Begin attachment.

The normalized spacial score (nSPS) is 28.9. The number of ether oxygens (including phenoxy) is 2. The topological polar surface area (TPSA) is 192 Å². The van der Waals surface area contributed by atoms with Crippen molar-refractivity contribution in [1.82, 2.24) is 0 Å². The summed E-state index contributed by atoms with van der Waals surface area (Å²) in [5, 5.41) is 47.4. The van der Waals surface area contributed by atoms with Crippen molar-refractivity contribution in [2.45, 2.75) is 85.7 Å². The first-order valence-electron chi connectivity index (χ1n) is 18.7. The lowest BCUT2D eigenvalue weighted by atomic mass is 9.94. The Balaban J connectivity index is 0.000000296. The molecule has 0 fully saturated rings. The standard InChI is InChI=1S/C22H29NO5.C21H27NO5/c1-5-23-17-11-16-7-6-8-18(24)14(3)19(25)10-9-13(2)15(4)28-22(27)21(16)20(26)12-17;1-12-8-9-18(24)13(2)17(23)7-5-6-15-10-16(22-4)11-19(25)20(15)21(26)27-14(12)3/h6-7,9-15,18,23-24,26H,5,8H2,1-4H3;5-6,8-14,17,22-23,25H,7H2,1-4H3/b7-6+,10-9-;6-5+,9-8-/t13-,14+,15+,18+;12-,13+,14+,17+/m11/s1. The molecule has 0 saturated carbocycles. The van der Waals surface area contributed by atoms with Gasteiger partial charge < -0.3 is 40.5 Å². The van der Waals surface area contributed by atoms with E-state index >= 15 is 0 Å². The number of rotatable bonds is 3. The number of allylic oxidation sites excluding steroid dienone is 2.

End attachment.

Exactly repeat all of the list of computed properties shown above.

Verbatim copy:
The normalized spacial score (nSPS) is 28.9. The number of ether oxygens (including phenoxy) is 2. The topological polar surface area (TPSA) is 192 Å². The van der Waals surface area contributed by atoms with Crippen molar-refractivity contribution in [1.82, 2.24) is 0 Å². The summed E-state index contributed by atoms with van der Waals surface area (Å²) in [5, 5.41) is 47.4. The van der Waals surface area contributed by atoms with Crippen molar-refractivity contribution in [2.45, 2.75) is 85.7 Å². The first-order valence-electron chi connectivity index (χ1n) is 18.7. The lowest BCUT2D eigenvalue weighted by atomic mass is 9.94. The Balaban J connectivity index is 0.000000296. The molecule has 0 fully saturated rings. The standard InChI is InChI=1S/C22H29NO5.C21H27NO5/c1-5-23-17-11-16-7-6-8-18(24)14(3)19(25)10-9-13(2)15(4)28-22(27)21(16)20(26)12-17;1-12-8-9-18(24)13(2)17(23)7-5-6-15-10-16(22-4)11-19(25)20(15)21(26)27-14(12)3/h6-7,9-15,18,23-24,26H,5,8H2,1-4H3;5-6,8-14,17,22-23,25H,7H2,1-4H3/b7-6+,10-9-;6-5+,9-8-/t13-,14+,15+,18+;12-,13+,14+,17+/m11/s1. The molecule has 0 saturated carbocycles. The van der Waals surface area contributed by atoms with Gasteiger partial charge < -0.3 is 40.5 Å². The van der Waals surface area contributed by atoms with E-state index >= 15 is 0 Å². The number of rotatable bonds is 3. The number of allylic oxidation sites excluding steroid dienone is 2.